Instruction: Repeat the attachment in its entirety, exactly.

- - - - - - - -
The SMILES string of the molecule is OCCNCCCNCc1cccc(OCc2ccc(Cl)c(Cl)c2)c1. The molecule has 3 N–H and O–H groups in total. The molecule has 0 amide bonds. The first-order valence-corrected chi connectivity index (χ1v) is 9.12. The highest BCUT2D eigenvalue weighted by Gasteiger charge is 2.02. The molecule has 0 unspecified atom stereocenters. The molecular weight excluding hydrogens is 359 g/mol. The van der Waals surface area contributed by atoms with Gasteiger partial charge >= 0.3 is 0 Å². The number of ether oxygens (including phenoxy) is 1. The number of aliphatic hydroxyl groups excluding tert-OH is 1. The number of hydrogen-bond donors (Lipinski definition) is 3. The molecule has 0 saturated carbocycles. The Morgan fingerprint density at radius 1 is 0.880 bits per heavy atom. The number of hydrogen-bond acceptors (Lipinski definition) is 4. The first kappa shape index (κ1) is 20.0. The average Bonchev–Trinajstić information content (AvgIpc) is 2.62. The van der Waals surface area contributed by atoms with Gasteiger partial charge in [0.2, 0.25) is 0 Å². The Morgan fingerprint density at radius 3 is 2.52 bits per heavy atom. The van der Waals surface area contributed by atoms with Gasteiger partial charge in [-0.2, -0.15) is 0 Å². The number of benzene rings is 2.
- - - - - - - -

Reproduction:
The SMILES string of the molecule is OCCNCCCNCc1cccc(OCc2ccc(Cl)c(Cl)c2)c1. The molecule has 3 N–H and O–H groups in total. The molecule has 0 amide bonds. The first-order valence-corrected chi connectivity index (χ1v) is 9.12. The highest BCUT2D eigenvalue weighted by Gasteiger charge is 2.02. The molecule has 0 unspecified atom stereocenters. The molecular weight excluding hydrogens is 359 g/mol. The van der Waals surface area contributed by atoms with Gasteiger partial charge >= 0.3 is 0 Å². The number of ether oxygens (including phenoxy) is 1. The number of aliphatic hydroxyl groups excluding tert-OH is 1. The number of hydrogen-bond donors (Lipinski definition) is 3. The molecule has 0 saturated carbocycles. The Morgan fingerprint density at radius 1 is 0.880 bits per heavy atom. The number of hydrogen-bond acceptors (Lipinski definition) is 4. The first kappa shape index (κ1) is 20.0. The average Bonchev–Trinajstić information content (AvgIpc) is 2.62. The van der Waals surface area contributed by atoms with Gasteiger partial charge in [0.2, 0.25) is 0 Å². The Morgan fingerprint density at radius 3 is 2.52 bits per heavy atom. The van der Waals surface area contributed by atoms with Gasteiger partial charge in [-0.2, -0.15) is 0 Å². The number of benzene rings is 2.